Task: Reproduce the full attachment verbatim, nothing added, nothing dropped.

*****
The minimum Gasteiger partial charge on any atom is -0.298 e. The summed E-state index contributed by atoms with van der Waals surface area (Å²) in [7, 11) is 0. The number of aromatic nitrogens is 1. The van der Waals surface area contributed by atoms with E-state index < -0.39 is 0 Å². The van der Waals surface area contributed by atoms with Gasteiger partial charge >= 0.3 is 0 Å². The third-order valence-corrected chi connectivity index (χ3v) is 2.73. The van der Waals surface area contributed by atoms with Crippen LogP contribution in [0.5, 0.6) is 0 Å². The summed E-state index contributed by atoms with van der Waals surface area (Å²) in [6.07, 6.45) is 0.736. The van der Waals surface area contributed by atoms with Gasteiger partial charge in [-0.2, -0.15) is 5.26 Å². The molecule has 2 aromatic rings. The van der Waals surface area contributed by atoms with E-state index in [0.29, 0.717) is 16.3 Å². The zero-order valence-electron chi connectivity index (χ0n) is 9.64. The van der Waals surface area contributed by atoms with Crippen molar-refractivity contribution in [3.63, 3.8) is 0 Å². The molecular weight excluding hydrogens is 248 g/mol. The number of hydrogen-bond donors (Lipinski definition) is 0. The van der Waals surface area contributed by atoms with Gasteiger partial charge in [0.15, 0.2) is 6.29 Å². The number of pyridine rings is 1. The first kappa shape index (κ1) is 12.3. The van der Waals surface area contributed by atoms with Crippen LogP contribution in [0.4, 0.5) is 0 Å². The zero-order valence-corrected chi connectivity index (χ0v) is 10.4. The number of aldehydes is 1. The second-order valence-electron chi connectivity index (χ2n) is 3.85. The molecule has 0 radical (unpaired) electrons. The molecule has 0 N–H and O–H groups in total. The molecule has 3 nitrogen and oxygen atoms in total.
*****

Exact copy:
The minimum Gasteiger partial charge on any atom is -0.298 e. The summed E-state index contributed by atoms with van der Waals surface area (Å²) in [7, 11) is 0. The number of aromatic nitrogens is 1. The van der Waals surface area contributed by atoms with E-state index < -0.39 is 0 Å². The van der Waals surface area contributed by atoms with Gasteiger partial charge >= 0.3 is 0 Å². The third-order valence-corrected chi connectivity index (χ3v) is 2.73. The van der Waals surface area contributed by atoms with Crippen LogP contribution in [0.5, 0.6) is 0 Å². The summed E-state index contributed by atoms with van der Waals surface area (Å²) in [6.07, 6.45) is 0.736. The van der Waals surface area contributed by atoms with Gasteiger partial charge in [-0.2, -0.15) is 5.26 Å². The molecule has 2 aromatic rings. The van der Waals surface area contributed by atoms with E-state index in [0.29, 0.717) is 16.3 Å². The zero-order valence-electron chi connectivity index (χ0n) is 9.64. The van der Waals surface area contributed by atoms with Crippen molar-refractivity contribution in [3.63, 3.8) is 0 Å². The molecular weight excluding hydrogens is 248 g/mol. The number of hydrogen-bond donors (Lipinski definition) is 0. The van der Waals surface area contributed by atoms with Gasteiger partial charge in [0.15, 0.2) is 6.29 Å². The number of pyridine rings is 1. The first kappa shape index (κ1) is 12.3. The van der Waals surface area contributed by atoms with Crippen LogP contribution in [0.4, 0.5) is 0 Å². The zero-order valence-corrected chi connectivity index (χ0v) is 10.4. The number of aldehydes is 1. The second-order valence-electron chi connectivity index (χ2n) is 3.85. The molecule has 0 radical (unpaired) electrons. The molecule has 0 N–H and O–H groups in total. The molecule has 3 nitrogen and oxygen atoms in total.